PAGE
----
Tennis' Future Is Looking Up

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Tennis' Future Is Looking Up

The greatness that Roger Federer has produced in the last five years has led some to speculate that he represents the pinnacle, not only in today's game, but in all future editions of it.

This belief encourages fans to appreciate today's matches all the more, because a genius like Federer will likely never be seen again, and the game will be much less interesting when he retires.

However, such sentiments ought to remind us of what happened when Pete Sampras started his decline in 1998. Many of us thought no one would ever dominate the sport to that degree again because competition had grown deeper and more international, and that every year the majors would be won by four different men.

We were wrong because there was still room for the athleticism of the game to evolve, and as a result, Federer is even more dominant than Sampras had been.

In truth, no sport has completely tapped the limits of human potential, and tennis certainly has not. To envision where the sport can grow from here, one need only look up.

Starting with the Boris Becker (6-foot-3) in the mid-'80s, and continuing through the era of serve-centered players like Goran Ivanisevic (6-foot-4) and Richard Krajicek (6-foot-5), there was a fear that towering players with huge serves, booming forehands and no sense of subtlety were taking over the game.

That proved not the case when superior racket technology allowed service returns to improve to an even greater degree than the serving, and allowed rallies to last even longer.

Plus, the grass courts of Wimbledon and Queen's Club were slowed down, as were the balls the pros played with, giving players like Alexander Popp (6-foot-7) and Dick Norman (6-foot-8) no regular place to work their mischief.

Finally, and perhaps most importantly, the game's best athletes embraced the power baseliner approach. Federer, along with Rafael Nadal and Marat Safin, have since elevated this style of play to new summits.

Tall athletes (I term this use to differentiate from players like Mark Philippoussis [6-foot-4] or Ivo Karlovic [6-foot-10], for whom "athleticism" was never one of their great assets) still have the potential to dominate. Among us now, in fact, are a few such players with that potential. Safin (6-foot-4) is the pioneer.

The Russian's maiden Grand Slam title at the 2000 U.S. Open, humbling Sampras in straight sets, appeared to be rife with symbolism, like the opening chapter in a long period of dominance.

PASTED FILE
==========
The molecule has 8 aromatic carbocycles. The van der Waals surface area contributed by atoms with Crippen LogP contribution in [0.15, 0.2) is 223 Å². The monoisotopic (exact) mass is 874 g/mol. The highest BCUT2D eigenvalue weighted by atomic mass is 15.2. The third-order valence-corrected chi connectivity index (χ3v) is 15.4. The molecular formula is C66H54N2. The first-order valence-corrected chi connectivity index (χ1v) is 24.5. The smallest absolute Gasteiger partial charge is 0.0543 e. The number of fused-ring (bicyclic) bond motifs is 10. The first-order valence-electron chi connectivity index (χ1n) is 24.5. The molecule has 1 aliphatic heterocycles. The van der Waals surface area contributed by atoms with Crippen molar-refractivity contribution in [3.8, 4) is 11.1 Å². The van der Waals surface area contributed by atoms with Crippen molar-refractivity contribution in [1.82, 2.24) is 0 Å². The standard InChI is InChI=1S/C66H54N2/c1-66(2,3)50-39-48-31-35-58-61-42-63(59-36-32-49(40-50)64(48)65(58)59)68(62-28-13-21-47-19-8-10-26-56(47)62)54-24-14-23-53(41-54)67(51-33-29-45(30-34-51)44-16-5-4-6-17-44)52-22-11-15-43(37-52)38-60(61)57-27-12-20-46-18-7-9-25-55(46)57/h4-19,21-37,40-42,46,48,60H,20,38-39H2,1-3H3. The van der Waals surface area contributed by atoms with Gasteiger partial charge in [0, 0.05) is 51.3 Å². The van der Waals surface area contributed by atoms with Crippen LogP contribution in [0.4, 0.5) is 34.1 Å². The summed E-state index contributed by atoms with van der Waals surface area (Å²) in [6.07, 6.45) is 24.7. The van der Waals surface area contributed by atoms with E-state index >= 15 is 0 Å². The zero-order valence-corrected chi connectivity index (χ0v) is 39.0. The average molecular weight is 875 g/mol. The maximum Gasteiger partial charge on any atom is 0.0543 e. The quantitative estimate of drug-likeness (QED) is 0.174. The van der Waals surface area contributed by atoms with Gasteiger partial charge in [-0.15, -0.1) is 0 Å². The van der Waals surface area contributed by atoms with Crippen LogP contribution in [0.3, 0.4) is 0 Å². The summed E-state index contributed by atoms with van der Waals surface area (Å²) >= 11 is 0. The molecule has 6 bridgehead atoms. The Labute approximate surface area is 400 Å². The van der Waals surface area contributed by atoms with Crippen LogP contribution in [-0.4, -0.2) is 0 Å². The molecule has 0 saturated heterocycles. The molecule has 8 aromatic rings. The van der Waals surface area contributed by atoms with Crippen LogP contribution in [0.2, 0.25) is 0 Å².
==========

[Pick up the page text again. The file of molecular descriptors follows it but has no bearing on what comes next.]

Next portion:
He had much of the serving power of players like Philippoussis, but unlike them he returned serve even better, moved well and could seemingly rally indefinitely.

What prevented him from following that win up with more success right away was that, he later admitted, he'd been unprepared for the pressure that followed, much like Sampras was after his 1990 U.S. Open win.

Unlike Sampras, who was committed to becoming the best tennis player of his day and age, Safin seemed driven to do little more than simply make some good money while playing the game.

It's his life, but it's a shame for tennis fans; he could have had a rivalry for the ages with Federer.

Following Safin, there have been a few other tall athletes of great potential. Most closely resembling him is the Czech Tomas Berdych (6-foot-5), who has maybe the game's biggest forehand and who can run around his backhand to hit it as well as anyone half a foot shorter.

Gael Monfils (6-foot-4) might be able to beat every other tennis player on Earth in the 100-meter dash, while having a big serve and explosive groundstrokes to go with it.

Argentine Juan Martin del Potro (6-foot-6) was the hottest player of the summer hardcourt circuit, winning four consecutive titles and making eventual finalist Andy Murray work extremely hard to stop him at the U.S. Open quarters.

Del Potro has recently entered the top 10. What separates the other two from the top 10, if not top 5, is not physical.

Federer and Sampras, after all, were recognized for their talents even as teens; it wasn't until they learned how to control the center of the court, develop backup plans when their A-game wasn't working, and to fight for every match win they could earn that they began dominating the sport.

These are things the taller athletes have yet to learn. Del Potro, at age 20, seems to be learning the fastest and has the most time left to develop.

Both Monfils, 22, and Berdych, 23, have been known commodities for several years, but have done little damage at majors so far and Berdych has won only as many titles in his career as del Potro did this summer (Monfils has only one).

Monfils has yet to truly display knowledge of how to construct a point, and instead plays with an unpredictable flair that can be entertaining, but isn't conducive to long-term success.

As for Berdych, well, the incident two years ago in Madrid when he provoked the Spanish fans and then seemed surprised by their hostility tells us everything we need to know about his strategic gifts.

Even if none of these players develops the mind and heart of a champion, it seems only a question of when someone of their size and athleticism will.

You may never enjoy watching the tall athletes as much as you've liked watching Federer, but they'll keep the sport interesting for years to come.

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